Coyote County Loser

Coyote County Loser


Reviewed by: Jonathan Melton

Of all cinematic genres, the romantic comedy is probably both the most formulaic and easiest to get right. Boy meets girl, they argue, sparks fly, are they going to get together? Oh look, by golly, they have, isn’t the world a wonderful place where love can blossom against the cruel adversity of initial mild disinterest? Don’t we all feel good about ourselves as we escape from our own uneventful unromantic lives and project onto the lovely couple on-screen? Isn’t that nice.

As played out and done to death as it is, the rom-com done correctly can still sparkle. A witty script, likeable, identifiable leads and that intangible ingredient X, ‘chemistry’, can make for a truly fulfilling cinematic experience. Some of cinema's best films are, at their heart, nothing but romantic comedies done correctly. Annie Hall, High Fidelity and so forth.

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Jason Naumann’s Coyote County Loser isn’t one of cinemas best films. But it isn’t bad either. It operates in that unfortunate middle-ground of OK. Acceptable. Passable. Fine. Average. The plot is a reasonable enough set-up - big shot city DJ Jack Procter (Beau Clark) drives through small American south-western Coyote County, a town where everyone listens to a local radio love advice show, in which woman are encouraged by host Lauren Hartford (Nikki Boyer) to wait for a perfect man who ticks all the boxes on their own personal relationship checklist. For example, must be college educated, must earn a certain amount, and so forth. Jack is affronted by this. Where is the romance, the excitement and surprise of dating, he wonders, surely there is more to love than this cynical, scientific approach?

So Jack calls in to argue his case for romantic love, and since he is, after all, a big shot, big city DJ, the radio station offers him his own love advice show, in the slot immediately following the other one. Jack accepts the offer, apparently with the sole intent of antagonising Lauren. Understandably, she’s not too happy about this. Surely this pair with such diametrically opposed views on love and courtship couldn’t possibly end up together could they?

Well yes, of course they could. And do. It’s to the film’s credit that it never insults the audience’s intelligence by pretending otherwise. Half the cast gossip openly about how they’re made for each other, even telling Jack and Lauren themselves. The will-they-won’t-they aspect is never really the point though is it? Coyote County Loser doesn’t aim to take you on a wild, emotional ride, but is perfectly happy to keep you pleasantly entertained for an hour and a half. And in this rather modest ambition, the film is a success. The leads are both charming and fun, and while the chemistry doesn’t exactly sizzle, it’s not lukewarm either. A slow boil perhaps?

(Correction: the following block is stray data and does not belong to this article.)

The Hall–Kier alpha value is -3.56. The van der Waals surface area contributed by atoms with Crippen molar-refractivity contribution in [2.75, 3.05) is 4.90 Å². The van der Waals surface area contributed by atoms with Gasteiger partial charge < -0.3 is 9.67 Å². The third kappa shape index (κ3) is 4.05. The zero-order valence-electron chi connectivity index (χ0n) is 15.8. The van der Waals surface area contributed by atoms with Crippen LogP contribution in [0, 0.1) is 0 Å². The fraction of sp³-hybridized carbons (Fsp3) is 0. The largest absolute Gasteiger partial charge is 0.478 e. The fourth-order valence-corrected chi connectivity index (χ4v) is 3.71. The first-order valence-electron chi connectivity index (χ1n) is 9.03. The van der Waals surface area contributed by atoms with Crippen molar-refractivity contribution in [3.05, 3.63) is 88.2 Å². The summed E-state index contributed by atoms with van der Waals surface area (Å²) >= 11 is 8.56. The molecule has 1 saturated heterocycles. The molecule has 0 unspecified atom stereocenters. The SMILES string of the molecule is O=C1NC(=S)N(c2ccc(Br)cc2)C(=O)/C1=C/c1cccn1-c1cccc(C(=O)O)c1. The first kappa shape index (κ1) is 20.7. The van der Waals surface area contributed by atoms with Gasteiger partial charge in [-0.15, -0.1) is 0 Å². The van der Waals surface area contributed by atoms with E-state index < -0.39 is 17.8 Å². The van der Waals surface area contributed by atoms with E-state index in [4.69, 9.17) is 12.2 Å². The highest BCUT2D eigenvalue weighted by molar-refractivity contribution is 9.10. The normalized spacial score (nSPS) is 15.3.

Unfortunately, as an in independent film, it’s not really enough to be just a mildly entertaining diversion. Without studio advertising funds forcing people to see it, a rom-com needs to be truly unique to have any chance of succeeding. While Coyote may be pleasantly charming and enjoyable during its running time, once it’s finished and you have a chance to think about it, it becomes a little depressing. For a film to get made, some people to have to really care about it, believe in it, either as an artistic or financial endeavor. And since Coyote is unlikely to win awards, gain much critical acclaim, or even find an audience, it’s difficult to see it as anything other than a failure.

But it’s unfair to judge on anything other than the film itself. And while Coyote County Loser may be a failure, it’s an enjoyably diverting one. It’s acceptable. Fine. Passable. Forgettable.

Reviewed on: 04 Jul 2009
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A love advice radio show is telling women to wait for their perfect man. But isn’t there more to romance than unrealistic expectations?

Director: Jason Naumann

Writer: Robert Bethke, Don Porter, Jacob Roebuck, Lucas Roebuck

Starring: Nikki Boyer, Beau Clark, Wayne Grace, K Callan

Year: 2009

Runtime: 92 minutes

Country: US


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